This is for you if you are pregnant outside of your home country.

While nothing about your pregnancy will be different, everything else feels completely foreign. Choosing the right care provider, knowing when and where to get the right tests and deciding where to give birth seem like impossible tasks. 

I can help you. I am an expat midwife and I work exclusively with pregnant expats. I will guide you to the right resources and be your sounding board so you can flourish during pregnancy rather than take the first plane home!


 Hello there! I am Karen.

How can I help you? 






✅ I wrote a book just for you! No more random online searches and horrific birth stories – just straight up expert medical advice and curated content.

✅ No chance of missing important tests or investigations with tick lists, cheat sheets and your own personalised care plan.   

✅ The knowledge and skills to make informed decisions and communicate them effectively with your OB/GYN. 

✅ Get the lowdown on pain management techniques and the confidence to know when you need them.


I have been a midwife for 30 years.  I spent 14 years working as an expat in the Middle East and it opened me up to finding innovative ways to support women within a system that supports policy. 

I studied prenatal yoga RYT 200, Hypnobirthing the Mongan method, the Mama Bamba way with Robyn Sheldon, Spinning babies with Gail Tully and Active birth with Janet Balaskas.

How Karen helped me

Karen taught me about “holding space” before I even knew it was a thing. The lessons I learned from her altered the course of my life. My pregnancy and birth experience was so amazing that it inspired me to become a doula.

Hayley Rand

Birth Doula, UK

Karen was not only with me for both of my pregnancies and births, she was also my mentor during my doula studies. She taught me the value of honoring every woman’s experience.

Lindsay Lane Ward Hoffman

Yoga Teacher and Doula, USA

Throughout my wife’s pregnancies I often felt overlooked and rather like a spare wheel. Karen was the only person to make me feel entitled to share and take part in the birth experience. For that I will always be immensely grateful.

Ross Baird

Creative Director

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7 hours ago

The Virtual Midwife Karen Wilmot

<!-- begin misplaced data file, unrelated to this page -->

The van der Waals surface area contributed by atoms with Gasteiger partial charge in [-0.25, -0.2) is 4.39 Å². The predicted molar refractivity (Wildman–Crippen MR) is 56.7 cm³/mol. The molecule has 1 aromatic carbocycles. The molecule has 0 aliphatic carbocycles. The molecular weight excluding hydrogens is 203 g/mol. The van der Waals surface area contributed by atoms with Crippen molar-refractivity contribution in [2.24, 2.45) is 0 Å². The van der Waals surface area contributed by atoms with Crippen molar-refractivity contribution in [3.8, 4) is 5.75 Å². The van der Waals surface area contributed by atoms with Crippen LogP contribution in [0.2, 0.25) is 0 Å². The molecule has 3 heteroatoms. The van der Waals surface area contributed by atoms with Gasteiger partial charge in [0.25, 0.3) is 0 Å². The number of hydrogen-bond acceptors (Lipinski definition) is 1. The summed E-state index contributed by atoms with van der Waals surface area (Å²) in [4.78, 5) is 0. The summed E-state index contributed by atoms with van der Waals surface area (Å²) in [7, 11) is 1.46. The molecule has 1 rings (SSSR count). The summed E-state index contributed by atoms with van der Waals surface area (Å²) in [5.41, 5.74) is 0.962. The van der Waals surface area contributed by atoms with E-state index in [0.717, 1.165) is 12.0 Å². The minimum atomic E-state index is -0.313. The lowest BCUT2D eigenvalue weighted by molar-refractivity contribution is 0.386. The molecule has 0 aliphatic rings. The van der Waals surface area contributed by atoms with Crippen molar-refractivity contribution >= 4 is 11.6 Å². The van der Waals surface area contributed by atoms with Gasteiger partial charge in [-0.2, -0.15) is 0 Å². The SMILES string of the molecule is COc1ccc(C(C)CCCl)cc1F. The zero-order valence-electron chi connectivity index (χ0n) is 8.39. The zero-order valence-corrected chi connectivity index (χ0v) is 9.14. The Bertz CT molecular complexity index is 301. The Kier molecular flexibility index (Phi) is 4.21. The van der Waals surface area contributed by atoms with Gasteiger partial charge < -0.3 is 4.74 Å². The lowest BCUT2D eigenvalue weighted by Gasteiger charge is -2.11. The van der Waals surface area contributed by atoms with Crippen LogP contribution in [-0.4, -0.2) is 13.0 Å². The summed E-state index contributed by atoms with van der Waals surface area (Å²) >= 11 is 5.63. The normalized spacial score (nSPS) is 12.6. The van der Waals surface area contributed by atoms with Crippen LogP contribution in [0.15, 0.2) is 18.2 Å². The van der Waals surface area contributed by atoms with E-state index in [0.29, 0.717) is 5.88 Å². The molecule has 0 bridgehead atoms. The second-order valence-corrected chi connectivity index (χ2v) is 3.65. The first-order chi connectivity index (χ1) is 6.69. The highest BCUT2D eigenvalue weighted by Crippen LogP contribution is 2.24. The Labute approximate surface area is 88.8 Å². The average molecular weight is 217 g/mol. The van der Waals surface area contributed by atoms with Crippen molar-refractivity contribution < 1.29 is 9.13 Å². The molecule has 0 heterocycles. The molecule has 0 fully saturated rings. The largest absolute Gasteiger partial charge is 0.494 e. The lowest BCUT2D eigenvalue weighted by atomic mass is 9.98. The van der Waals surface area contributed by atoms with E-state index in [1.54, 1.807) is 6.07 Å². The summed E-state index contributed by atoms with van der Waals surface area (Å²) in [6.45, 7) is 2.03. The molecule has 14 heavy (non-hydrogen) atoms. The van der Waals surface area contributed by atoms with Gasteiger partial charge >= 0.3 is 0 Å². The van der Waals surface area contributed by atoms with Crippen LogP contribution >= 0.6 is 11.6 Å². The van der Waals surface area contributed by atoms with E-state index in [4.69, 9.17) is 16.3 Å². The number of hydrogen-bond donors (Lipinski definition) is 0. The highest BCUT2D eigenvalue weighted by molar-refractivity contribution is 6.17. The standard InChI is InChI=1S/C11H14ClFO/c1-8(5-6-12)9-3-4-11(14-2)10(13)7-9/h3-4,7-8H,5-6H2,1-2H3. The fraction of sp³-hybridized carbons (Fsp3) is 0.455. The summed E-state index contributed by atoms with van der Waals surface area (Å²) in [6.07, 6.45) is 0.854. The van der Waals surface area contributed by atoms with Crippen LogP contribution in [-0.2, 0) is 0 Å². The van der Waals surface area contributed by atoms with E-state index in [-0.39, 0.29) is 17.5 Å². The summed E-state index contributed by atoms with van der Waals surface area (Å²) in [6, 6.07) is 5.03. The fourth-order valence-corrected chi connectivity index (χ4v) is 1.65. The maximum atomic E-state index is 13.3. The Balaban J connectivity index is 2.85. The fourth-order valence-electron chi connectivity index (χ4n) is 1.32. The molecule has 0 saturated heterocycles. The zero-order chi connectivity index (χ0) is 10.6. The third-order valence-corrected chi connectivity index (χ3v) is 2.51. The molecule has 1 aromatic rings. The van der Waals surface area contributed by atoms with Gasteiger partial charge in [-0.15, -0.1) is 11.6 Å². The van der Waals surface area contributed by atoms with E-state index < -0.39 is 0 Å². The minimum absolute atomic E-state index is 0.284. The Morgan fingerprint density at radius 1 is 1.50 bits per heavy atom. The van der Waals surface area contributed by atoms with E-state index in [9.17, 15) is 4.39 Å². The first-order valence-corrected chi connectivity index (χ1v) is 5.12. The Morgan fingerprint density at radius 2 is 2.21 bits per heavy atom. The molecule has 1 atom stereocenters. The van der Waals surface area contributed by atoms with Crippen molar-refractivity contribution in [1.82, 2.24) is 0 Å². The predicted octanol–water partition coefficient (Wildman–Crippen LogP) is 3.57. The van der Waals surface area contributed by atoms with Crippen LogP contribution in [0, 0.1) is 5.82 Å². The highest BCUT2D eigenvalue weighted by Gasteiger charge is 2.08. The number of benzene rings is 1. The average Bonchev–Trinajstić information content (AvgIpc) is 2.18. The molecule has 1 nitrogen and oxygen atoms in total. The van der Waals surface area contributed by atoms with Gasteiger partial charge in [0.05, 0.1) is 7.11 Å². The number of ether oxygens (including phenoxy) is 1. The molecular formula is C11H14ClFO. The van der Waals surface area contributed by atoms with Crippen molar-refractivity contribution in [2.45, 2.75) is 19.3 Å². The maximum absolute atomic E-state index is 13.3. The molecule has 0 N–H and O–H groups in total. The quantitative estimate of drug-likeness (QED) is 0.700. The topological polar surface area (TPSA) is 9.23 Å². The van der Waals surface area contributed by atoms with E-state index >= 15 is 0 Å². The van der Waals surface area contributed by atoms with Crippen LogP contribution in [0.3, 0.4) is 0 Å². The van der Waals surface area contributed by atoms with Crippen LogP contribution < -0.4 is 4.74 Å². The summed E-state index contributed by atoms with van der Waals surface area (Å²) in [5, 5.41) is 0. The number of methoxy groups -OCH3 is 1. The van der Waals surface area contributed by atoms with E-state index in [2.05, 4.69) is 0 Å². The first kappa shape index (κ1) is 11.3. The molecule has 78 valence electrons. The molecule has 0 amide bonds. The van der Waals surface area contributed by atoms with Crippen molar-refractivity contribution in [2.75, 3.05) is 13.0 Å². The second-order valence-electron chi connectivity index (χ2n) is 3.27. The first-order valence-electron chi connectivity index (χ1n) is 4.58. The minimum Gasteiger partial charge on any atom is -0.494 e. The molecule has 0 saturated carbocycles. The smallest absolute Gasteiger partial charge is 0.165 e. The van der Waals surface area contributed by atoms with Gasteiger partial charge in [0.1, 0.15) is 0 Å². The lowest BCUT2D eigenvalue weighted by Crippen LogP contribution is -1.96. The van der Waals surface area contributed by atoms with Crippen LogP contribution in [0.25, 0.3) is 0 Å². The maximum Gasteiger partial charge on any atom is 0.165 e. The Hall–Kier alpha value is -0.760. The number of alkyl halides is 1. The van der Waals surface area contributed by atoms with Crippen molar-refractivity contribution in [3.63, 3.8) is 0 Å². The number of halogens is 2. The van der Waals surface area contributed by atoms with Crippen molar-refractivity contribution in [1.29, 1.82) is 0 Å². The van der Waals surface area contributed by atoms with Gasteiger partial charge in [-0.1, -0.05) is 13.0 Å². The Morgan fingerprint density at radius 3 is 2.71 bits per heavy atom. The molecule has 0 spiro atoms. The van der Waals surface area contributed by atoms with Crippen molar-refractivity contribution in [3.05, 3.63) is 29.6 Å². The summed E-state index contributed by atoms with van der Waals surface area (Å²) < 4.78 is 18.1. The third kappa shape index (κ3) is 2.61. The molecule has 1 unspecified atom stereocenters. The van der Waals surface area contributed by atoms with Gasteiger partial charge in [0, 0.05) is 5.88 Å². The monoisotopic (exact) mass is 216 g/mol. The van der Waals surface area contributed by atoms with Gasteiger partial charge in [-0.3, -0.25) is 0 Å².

When did the word failure start creeping into birth stories? Or was it planted by us, the medical professionals, with our silly outdated terms like “failure to progress” leading to the cascade of interventions?Transfer Does Not Equal Failure

Moms and midwives alike need to hear this and let this sink in. But for you, moms:
* You did not fail if your birth plan did not go the way you had prepared for.
* You did not fail if an extraordinary and unplanned event occurred and changed everything you had been planning on
* You did not fail if you got too tired or were too physically run down to continue on at home
* You did not fail if your body did not progress for this particular birth
* You did not fail if you got an epidural
* You did not fail if your birth ended in a cesarean.
No mom should ever hang her head because all of her hard work and preparation was not lived out the way she thought it would. No person should make her feel badly or guilt her for where her birth took place. “I told you so” should never be uttered.
Like anything else in life that we plan months for, spend our time preparing for and dreaming about, it is a terrible disappointment when it does not go the way we hoped. Let her feel what she’s feeling. Let her talk about it.
We can be a good friend to these women and hear their stories without our feedback or questioning everything that led to this outcome. As time goes on they will be ready to look at it all objectively, but in the beginning just listen and support her.
Help her to feel at home in an environment she wasn’t prepared to be in. She might feel insecure and unsure about herself. Remind her that she is strong and amazing and worked really hard. Because that is exactly what she did.
She did not fail.
-Reposted from Born Midwifery
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When it comes to episiotomy, informed consent is essential.

How dare anyone cut you without your consent? The image below is a wonderful reminder of what consent entails and will help you when you are preparing to speak to your doctor about episiotomy. I recommend that you print it out and familiarise yourself with the words and the feelings associated with consent.

If you walk out of a consultation with your doctor feeling as if you have been coerced or manipulated into thinking something that intuitively feels wrong, it is a red flag.

If you want to know more, join me for my free video training to learn about episiotomy and other hospital interventions - what you need to know to avoid them unless necessary.

Sign up here mybirthprep.com/
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